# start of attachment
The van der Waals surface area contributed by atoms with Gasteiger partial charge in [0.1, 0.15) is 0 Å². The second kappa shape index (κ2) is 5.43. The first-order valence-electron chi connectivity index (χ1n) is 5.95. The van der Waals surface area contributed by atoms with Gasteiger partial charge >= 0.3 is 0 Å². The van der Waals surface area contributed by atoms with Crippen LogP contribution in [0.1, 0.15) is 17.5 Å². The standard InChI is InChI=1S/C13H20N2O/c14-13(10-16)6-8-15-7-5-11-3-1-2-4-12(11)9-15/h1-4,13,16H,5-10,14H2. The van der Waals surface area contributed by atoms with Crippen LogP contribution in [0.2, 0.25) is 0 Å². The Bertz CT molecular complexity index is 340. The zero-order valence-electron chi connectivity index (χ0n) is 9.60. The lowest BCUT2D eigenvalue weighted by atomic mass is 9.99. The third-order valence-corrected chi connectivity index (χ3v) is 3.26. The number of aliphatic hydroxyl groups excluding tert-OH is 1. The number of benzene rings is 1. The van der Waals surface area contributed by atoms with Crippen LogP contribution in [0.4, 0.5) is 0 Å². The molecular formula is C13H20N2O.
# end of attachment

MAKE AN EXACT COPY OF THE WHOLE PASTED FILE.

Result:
The van der Waals surface area contributed by atoms with Gasteiger partial charge in [0.1, 0.15) is 0 Å². The second kappa shape index (κ2) is 5.43. The first-order valence-electron chi connectivity index (χ1n) is 5.95. The van der Waals surface area contributed by atoms with Gasteiger partial charge >= 0.3 is 0 Å². The van der Waals surface area contributed by atoms with Crippen LogP contribution in [0.1, 0.15) is 17.5 Å². The standard InChI is InChI=1S/C13H20N2O/c14-13(10-16)6-8-15-7-5-11-3-1-2-4-12(11)9-15/h1-4,13,16H,5-10,14H2. The van der Waals surface area contributed by atoms with Crippen LogP contribution in [0.2, 0.25) is 0 Å². The Bertz CT molecular complexity index is 340. The zero-order valence-electron chi connectivity index (χ0n) is 9.60. The lowest BCUT2D eigenvalue weighted by atomic mass is 9.99. The third-order valence-corrected chi connectivity index (χ3v) is 3.26. The number of aliphatic hydroxyl groups excluding tert-OH is 1. The number of benzene rings is 1. The van der Waals surface area contributed by atoms with Crippen LogP contribution in [0.4, 0.5) is 0 Å². The molecular formula is C13H20N2O.